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An optimal diagnostic proceeding in patients after orbital fracture with coexisting ocular movement disorders

Poster Details

First Author: KatarzynaSokalska POLAND

Co Author(s):                  

Abstract Details


The aim of this study is to prepare and evaluate a complex orthoptic proceeding in order to estimate indications for a surgical intervention in patients with orbital fracture causing ocular movement disorders.


: The growing number of skull and face injuries, makes a proper diagnostic proceeding and treatment very valuable and requires a complex cooperation between medical professionals of many specializations. An ophthalmologist plays an important role in managing the patient on the level of emergency services


78 patients were included in the study who underwent a head and orbital injury and subsequent procedure of orbital reconstruction. During the orthoptic examination Hertl’s egzoftalmometry and passive and active movement were performed. Ocular rotations ,the squint angle using a synoptophore in nine different gaze positions, and with use of a Hess’ screen were estimated. In cases of diplopia, the direction and its extent wewr analyzed using a perimeter (BSV) and red filter test. Finally the type of ocular movement disorder was established. Each patient was examined twice, before and three months after the reconstructive surgery. A scale based on diplopia direction and squint angle was set to access the recovery after reconstruction surgery.


In the whole group the time from the injury to medical intervention differed considerably. The average time was 79,35 days. Almost all patients suffered from orbital inferior wall fracture(97,4%). The most common type of preoperative ocular motility disorder was a simultaneous paralysis and a restriction of inferior rectus muscle, which was found in 35,9% of the examined patients. In the ocular motility examination revealed that the most common postoperative motility disorder is the isolated restriction of inferior rectus muscle (35,9%). Only in 3 patients (3,8%) after the injury reported no diplopia, while in 9 patients (11,53%) the double vision disappeared after the reconstruction procedure. The angle of squint decrease was observed in all gaze directions, whereas the change for the horizontal ocular deviation was not statistically significant (p=0,366). In ll patients who underwent the reconstruction procedure the motility disorders were established at the level 5 (31,57%) and the level 3 (28,94%) of the recovery scale.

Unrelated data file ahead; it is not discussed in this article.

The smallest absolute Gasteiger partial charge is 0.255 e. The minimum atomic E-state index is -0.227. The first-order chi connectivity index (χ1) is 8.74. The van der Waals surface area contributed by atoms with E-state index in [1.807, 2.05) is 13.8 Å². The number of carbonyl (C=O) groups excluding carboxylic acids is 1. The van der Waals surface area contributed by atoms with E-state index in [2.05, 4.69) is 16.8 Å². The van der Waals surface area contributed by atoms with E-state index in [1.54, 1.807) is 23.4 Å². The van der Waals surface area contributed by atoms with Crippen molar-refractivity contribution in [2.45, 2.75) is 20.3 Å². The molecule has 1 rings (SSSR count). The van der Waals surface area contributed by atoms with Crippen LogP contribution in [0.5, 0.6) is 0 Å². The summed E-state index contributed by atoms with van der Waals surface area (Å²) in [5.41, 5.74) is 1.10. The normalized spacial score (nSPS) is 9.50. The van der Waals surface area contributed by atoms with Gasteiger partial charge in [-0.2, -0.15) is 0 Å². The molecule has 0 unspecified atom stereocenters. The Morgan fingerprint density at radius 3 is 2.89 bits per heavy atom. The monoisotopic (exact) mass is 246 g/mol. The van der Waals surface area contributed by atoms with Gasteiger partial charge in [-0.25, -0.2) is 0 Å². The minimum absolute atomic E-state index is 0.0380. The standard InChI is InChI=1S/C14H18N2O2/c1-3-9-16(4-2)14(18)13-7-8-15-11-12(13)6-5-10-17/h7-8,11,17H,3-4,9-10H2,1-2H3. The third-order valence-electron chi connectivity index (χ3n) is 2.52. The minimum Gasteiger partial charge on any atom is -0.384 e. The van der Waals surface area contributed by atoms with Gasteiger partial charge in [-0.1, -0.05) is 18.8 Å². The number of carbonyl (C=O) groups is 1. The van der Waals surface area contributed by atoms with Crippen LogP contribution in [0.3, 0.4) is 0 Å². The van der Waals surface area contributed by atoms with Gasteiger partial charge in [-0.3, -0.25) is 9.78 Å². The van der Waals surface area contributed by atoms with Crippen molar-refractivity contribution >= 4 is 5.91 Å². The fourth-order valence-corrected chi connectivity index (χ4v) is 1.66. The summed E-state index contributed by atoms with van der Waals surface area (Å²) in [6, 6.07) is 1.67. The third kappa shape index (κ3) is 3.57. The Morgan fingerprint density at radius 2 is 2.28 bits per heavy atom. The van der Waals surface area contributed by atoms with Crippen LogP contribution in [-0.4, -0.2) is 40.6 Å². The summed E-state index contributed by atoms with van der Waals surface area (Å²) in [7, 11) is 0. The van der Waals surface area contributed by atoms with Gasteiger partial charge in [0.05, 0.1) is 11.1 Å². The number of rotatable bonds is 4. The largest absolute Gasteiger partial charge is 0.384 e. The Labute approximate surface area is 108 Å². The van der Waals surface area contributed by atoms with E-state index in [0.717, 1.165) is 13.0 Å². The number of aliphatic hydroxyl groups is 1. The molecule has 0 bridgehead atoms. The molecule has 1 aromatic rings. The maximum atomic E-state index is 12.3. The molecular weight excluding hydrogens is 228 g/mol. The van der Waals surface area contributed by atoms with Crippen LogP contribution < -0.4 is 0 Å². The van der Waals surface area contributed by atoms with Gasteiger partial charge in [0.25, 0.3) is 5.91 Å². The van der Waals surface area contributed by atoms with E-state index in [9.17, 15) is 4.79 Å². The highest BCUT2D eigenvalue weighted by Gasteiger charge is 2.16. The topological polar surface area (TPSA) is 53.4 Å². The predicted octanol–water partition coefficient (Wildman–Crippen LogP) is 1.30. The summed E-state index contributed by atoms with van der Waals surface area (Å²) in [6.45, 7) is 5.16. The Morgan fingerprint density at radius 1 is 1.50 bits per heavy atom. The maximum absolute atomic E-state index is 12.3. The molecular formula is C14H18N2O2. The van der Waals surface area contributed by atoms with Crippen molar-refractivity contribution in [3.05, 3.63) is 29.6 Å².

1. The optimal and complex diagnostic- proceeding in patients with orbital fracture should include the following examinations: the passive motility, diplopia evaluation, the measurement of the angle of squint in 9 sight directions, eye motility Hess chart test and the field of single binocular vision. The results of the mentioned procedures allows to predict the prognosis for patients subjected to the orbital reconstruction. 2. An early surgical intervention, a young age of the patient and the lack of straight or downward diplopia affect the postoperative result positively. 3. An unfavorable result of the surgical procedure may be expected in patients with ocular motility disorders (paralysis of the inferior rectus muscle) and with patients with a positive result of passive motility exam. 4. A large area of double vision found in the examination of the field of the single binocular vision and a growing vertical angles while looking upwards or downwards worsen the patient’s prognosis. FINANCIAL INTEREST: NONE

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